Nura Qureshi
Nura Qureshi, born 1977 in Germany, studied photography at the Academy of Art University in San Francisco and is a photojournalist, art photographer, and mixed media visual artist. Her photojournalism practice centers on historical documentation. In 2008, Qureshi was awarded a grant to travel to Cambodia and document survivors of the Khmer Rouge. She has also documented concentration camps in Europe, sites and participants of the Mau Mau resistance in Kenya, and medical missions in Ghana and Guatemala. In her art, photography and mixed media work, Qureshi investigates sites and practices connected to humanity’s dark histories, such as those of war, colonialism, and genocide. Based on archival and interview research, Qureshi’s work explores themes related to collective memory, the historical archive, and people’s relationships to their shared past. Working across time periods and continents, Qureshi interrogates the violent contradictions of historical and contemporary systems of power to construct psychologically and emotionally impactful – and often unsettling – visual environments. Qureshi was selected for the “EyeContact” 25 Shortlist in the 2015 PhotoWerkBerlin Award and she has had her work featured in a number of exhibitions in Africa, Europe, and the United States.
Are You Calling Me A Dog?
In 1963 Kenya achieved independence after a long struggle for liberation that involved men and women, mostly from the Kikuyu ethnicity or nation. Nearly sixty years later, no real liberation occurred and the heroes of that time are now slowly disappearing. A great part of the colonial settlers stayed and integrated the society and instead the men and women who fabricated the Mau-Mau liberation fight have been forgotten by the new generations and the elite. They have become too old, marginalized by the society, lost their memory, or have avoided telling their descendants their traumatizing stories and passed away. This past year, with the race for election and the fight for land, Kenya is reviving some of these themes and the people who once where oppressed are using the same technics of those used by their oppressors. Like a man trying to hide his scars, the will to erase the traces of its footprints, the Kenyans have transformed the landscape, where camps and executions, tortures and trials took place and have replaced them by schools, churches, quarries, and airports. Running for the Nobel Prize in 2010, Kenyan’s most important author since exile, Ngũgĩ wa Thiong’o, talks in his book ‘Decolonizing the mind’ about “Shrubbing”, referring to the mispronunciation of English words due to the interference of local Kenyan languages/dialect. It also represents the identity of a Nation versus the higher language (or civilization). It took more than 40 years for Ngũgĩ to be recognized and to have the right to speak the native languages in the new constitution. Like a shrub who has been cut down the Kenyan culture insisted in growing back. The project ‘Are You Calling Me A Dog?’ reimagines the history of the Mau Mau resistance in Kenya. I used landscape and portrait photography, film and digital cameras, sometimes combined with print and ink, to recreate scenes depicting Mau Mau rituals of initiation and surrender, as well as British infrastructures of oppression.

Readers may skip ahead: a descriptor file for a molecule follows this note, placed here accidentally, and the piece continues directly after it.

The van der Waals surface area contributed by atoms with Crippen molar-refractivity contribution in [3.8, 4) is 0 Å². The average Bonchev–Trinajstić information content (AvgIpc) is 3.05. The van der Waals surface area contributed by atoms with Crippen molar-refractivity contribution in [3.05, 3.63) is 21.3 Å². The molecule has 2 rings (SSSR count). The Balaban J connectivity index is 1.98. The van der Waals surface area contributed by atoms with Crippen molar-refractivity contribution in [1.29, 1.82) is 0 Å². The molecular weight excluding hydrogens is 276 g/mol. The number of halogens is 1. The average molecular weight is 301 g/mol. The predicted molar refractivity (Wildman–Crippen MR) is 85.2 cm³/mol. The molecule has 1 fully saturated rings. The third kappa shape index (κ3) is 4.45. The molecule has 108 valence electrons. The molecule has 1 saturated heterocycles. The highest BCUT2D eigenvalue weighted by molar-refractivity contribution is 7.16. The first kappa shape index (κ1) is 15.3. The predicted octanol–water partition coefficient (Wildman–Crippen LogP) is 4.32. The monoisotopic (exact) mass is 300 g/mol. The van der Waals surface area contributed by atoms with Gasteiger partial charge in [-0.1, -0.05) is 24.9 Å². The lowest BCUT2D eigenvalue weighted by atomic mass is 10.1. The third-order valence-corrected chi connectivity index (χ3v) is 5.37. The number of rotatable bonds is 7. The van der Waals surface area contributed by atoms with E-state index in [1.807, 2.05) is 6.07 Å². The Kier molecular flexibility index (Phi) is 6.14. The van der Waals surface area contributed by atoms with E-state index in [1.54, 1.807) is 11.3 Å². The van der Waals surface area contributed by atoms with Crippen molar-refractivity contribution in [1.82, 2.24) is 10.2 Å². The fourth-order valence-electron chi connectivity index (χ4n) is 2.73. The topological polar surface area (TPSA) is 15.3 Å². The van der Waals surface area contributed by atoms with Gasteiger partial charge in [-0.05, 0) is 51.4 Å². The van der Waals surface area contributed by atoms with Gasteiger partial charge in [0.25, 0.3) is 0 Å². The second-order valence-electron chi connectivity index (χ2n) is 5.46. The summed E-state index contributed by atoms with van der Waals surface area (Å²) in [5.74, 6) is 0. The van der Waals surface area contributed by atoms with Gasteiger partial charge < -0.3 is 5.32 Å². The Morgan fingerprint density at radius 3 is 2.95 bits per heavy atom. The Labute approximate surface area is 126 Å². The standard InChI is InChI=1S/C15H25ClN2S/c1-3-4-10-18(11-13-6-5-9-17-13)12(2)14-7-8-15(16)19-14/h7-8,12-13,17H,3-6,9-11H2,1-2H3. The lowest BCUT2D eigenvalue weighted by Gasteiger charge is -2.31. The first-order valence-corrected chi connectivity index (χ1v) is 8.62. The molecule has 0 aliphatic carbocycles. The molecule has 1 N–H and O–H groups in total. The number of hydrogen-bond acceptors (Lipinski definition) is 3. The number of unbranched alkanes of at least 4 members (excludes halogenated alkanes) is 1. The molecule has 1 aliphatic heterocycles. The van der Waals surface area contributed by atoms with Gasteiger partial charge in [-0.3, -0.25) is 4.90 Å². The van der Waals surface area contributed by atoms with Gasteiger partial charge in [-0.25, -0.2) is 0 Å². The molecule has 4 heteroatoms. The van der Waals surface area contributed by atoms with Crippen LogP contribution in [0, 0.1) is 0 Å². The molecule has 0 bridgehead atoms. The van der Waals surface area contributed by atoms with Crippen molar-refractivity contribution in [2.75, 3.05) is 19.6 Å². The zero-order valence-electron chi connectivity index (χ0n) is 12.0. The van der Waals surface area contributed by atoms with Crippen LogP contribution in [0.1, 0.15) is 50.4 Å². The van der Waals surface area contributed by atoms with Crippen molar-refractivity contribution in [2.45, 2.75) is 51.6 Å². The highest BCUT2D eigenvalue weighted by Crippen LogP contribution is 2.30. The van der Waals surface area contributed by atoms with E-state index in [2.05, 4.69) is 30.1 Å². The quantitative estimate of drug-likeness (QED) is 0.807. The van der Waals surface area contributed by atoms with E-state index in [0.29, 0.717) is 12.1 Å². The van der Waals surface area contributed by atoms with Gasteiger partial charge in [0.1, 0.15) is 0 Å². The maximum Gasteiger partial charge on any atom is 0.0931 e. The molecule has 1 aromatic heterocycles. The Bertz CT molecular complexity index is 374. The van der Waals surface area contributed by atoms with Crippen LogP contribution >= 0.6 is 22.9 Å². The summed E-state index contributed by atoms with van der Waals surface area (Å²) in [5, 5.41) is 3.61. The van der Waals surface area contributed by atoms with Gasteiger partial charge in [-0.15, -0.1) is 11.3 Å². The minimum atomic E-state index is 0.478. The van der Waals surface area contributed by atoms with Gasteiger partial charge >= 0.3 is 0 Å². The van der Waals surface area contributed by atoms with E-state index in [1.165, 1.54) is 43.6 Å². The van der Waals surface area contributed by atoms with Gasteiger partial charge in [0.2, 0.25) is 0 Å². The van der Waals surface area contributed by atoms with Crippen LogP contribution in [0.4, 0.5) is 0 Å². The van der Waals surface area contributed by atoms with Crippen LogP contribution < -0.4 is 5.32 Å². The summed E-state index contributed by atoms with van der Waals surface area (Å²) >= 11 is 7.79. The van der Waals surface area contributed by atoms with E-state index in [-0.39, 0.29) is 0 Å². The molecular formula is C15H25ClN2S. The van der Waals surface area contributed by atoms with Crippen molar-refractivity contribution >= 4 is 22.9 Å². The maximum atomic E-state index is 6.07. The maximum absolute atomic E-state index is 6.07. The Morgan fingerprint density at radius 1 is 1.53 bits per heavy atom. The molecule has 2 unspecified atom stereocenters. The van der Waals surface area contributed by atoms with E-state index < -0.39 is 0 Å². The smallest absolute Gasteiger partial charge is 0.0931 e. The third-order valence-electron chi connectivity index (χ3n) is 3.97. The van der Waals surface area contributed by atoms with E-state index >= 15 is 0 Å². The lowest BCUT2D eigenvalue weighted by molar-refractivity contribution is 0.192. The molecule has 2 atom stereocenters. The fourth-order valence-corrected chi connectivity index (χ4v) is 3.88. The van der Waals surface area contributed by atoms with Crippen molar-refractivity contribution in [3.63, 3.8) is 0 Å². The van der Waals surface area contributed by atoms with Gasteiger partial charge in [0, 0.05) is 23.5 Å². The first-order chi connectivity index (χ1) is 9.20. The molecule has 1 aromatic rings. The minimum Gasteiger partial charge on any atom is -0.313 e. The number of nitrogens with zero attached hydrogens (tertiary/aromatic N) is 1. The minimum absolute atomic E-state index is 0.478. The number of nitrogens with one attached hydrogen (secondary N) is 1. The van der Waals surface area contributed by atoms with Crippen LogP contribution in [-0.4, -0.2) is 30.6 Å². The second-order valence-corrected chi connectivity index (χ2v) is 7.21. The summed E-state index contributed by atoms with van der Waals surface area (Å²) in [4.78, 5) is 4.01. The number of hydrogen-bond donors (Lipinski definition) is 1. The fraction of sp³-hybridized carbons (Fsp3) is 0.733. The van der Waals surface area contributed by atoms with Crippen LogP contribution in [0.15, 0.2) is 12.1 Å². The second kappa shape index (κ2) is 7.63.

The Addis Foto Fest (AFF) was established in 2010 by award-winning photographer and cultural entrepreneur, Aida Muluneh. The festival is organized by Desta for Africa Creative Consulting PLC. AFF is a biennial international photography festival held in Addis Ababa, Ethiopia. It has previously featured exhibitions, portfolio reviews, conferences, projections and film screenings in many different renowned venues. It is also the first and only international photography festival in East Africa.